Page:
Smart Growth for Vernon, CT
Trust fund grows, bringing new equipment to town schools

By: Kym Soper
Journal Inquirer
March 27, 2007

VERNON - Computer drafting systems, digital cameras, laptops, and a laser printer are only a few of the high tech tools that will find their way into classrooms this fall, purchased with an annual grant from the Sykes Trust Fund.

The George Sykes Trust, established in 1903 to improve and enhance the manual training skills of Vernon children, approves annual requests from various school technology departments. This year's contribution amounts to $61,485.12, school officials say.

According to Robert DuBeau, lawyer for and member of the Sykes Foundation Board of Trustees, the fund has grown over the years due to investments, from an initial $100,000 to more than $4 million.

"So we're here in perpetuity," DeBeau told school board members when announcing the grant at a recent Board of Education meeting.

According to Deborah Murasso, assistant superintendent of schools, the Sykes Foundation last year supported the expansion of the computer repair and certification program, the introduction of a computer aided drafting and design program, and replacement of an entire computer lab.

This year, Rockville High School staff requested more computers to support the CADD program, updates for the business computer lab, equipment replacement, and new laptop computers to the agricultural programs, and computers, a printer, television, and digital video recorder for the family and consumer science department.

Without the annual contribution, the school's vocational departments would have to rely on taxpayers to fund the programs and equipment, school officials say. In light of Vernon's budget woes, where freshman sports and necessary building repairs fall victim to cuts, it's likely much of these programs and tools would be discontinued, they add.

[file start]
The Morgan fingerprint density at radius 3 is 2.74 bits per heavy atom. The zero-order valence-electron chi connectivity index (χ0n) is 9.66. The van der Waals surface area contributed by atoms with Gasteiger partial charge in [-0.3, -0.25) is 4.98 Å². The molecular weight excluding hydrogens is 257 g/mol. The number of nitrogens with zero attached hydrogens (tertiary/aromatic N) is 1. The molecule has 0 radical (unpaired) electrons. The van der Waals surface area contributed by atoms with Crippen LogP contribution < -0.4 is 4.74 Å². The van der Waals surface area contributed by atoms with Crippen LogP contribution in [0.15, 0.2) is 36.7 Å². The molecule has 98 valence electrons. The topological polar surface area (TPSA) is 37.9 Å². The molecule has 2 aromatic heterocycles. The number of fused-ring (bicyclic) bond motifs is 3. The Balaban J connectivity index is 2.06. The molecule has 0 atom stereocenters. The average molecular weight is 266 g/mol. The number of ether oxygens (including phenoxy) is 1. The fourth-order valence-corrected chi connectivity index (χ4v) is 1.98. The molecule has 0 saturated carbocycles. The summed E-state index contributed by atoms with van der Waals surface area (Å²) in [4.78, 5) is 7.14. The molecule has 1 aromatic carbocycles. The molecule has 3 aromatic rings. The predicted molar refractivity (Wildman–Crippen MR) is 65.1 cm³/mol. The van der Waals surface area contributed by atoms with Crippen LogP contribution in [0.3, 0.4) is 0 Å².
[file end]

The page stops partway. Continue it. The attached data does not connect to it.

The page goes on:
George Sykes, a former mill owner, was an influential man in Rockville during the Industrial Revolution, who wanted to ensure there were men well equipped to work in the area's textile and industrial plants, Murasso said. He created the trust fund and built the Sykes Manual Training School on Park Street in 1924 for the instruction of boys ages 10 to 21 in such skills as drafting, carpentry, plumbing, and industrial arts.

When the mills went into decline, the school became impractical and was abandoned. It remained vacant for a number of years as town officials debated its potential use, believing it could house a middle school, town offices, or a teen center.

In 1992 the state scooped up the Georgian-style building and renovated it to become the criminal courthouse serving Tolland County, which it remains to this day.

Meanwhile, the trust fund itself continued growing, but state statutes regarding gender bias put the original agreement in violation, Murasso said. A codicil was added to update the trust fund provisions and include such technological areas as automotive work, computer repair, electrical, and graphic arts.

The 1990 declaratory judgment also widened its support of vocational education for all Vernon children ages 10 to 21.

Ever since, the trust has granted roughly $60,000 annually to fund equipment requests from the schools.

"Without it, we certainly wouldn't have these enhancements for the programs," Murasso said.

For Thomas Mason of Vernon, one of the last remaining Sykes relatives, even with its changes the trust is truly a legacy from "Uncle George."

"It's passing on through the generations his generosity," Mason said.

©Journal Inquirer 2007